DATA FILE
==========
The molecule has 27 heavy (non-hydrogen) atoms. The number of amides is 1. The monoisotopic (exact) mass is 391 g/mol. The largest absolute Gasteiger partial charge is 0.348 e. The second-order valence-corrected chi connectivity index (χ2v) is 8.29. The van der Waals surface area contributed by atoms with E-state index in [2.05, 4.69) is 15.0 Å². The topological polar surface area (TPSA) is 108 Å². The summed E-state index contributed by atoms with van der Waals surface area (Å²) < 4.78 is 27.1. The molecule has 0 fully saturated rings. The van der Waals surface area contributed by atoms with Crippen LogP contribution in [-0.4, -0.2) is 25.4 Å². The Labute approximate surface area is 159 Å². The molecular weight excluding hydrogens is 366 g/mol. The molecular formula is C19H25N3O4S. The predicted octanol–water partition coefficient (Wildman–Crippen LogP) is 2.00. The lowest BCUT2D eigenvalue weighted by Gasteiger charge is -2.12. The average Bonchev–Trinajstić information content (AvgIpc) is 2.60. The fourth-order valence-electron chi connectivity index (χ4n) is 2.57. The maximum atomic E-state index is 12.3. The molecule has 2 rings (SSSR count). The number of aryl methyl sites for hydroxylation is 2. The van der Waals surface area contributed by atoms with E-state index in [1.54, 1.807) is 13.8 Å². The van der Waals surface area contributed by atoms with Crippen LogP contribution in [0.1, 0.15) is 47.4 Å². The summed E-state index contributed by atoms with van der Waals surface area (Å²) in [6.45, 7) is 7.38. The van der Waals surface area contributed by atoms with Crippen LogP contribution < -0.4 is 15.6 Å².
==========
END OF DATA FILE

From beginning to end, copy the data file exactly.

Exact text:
The molecule has 27 heavy (non-hydrogen) atoms. The number of amides is 1. The monoisotopic (exact) mass is 391 g/mol. The largest absolute Gasteiger partial charge is 0.348 e. The second-order valence-corrected chi connectivity index (χ2v) is 8.29. The van der Waals surface area contributed by atoms with E-state index in [2.05, 4.69) is 15.0 Å². The topological polar surface area (TPSA) is 108 Å². The summed E-state index contributed by atoms with van der Waals surface area (Å²) < 4.78 is 27.1. The molecule has 0 fully saturated rings. The van der Waals surface area contributed by atoms with Crippen LogP contribution in [-0.4, -0.2) is 25.4 Å². The Labute approximate surface area is 159 Å². The molecular weight excluding hydrogens is 366 g/mol. The molecular formula is C19H25N3O4S. The predicted octanol–water partition coefficient (Wildman–Crippen LogP) is 2.00. The lowest BCUT2D eigenvalue weighted by Gasteiger charge is -2.12. The average Bonchev–Trinajstić information content (AvgIpc) is 2.60. The fourth-order valence-electron chi connectivity index (χ4n) is 2.57. The maximum atomic E-state index is 12.3. The molecule has 2 rings (SSSR count). The number of aryl methyl sites for hydroxylation is 2. The van der Waals surface area contributed by atoms with E-state index in [1.54, 1.807) is 13.8 Å². The van der Waals surface area contributed by atoms with Crippen LogP contribution in [0.1, 0.15) is 47.4 Å². The summed E-state index contributed by atoms with van der Waals surface area (Å²) in [6.45, 7) is 7.38. The van der Waals surface area contributed by atoms with Crippen LogP contribution < -0.4 is 15.6 Å².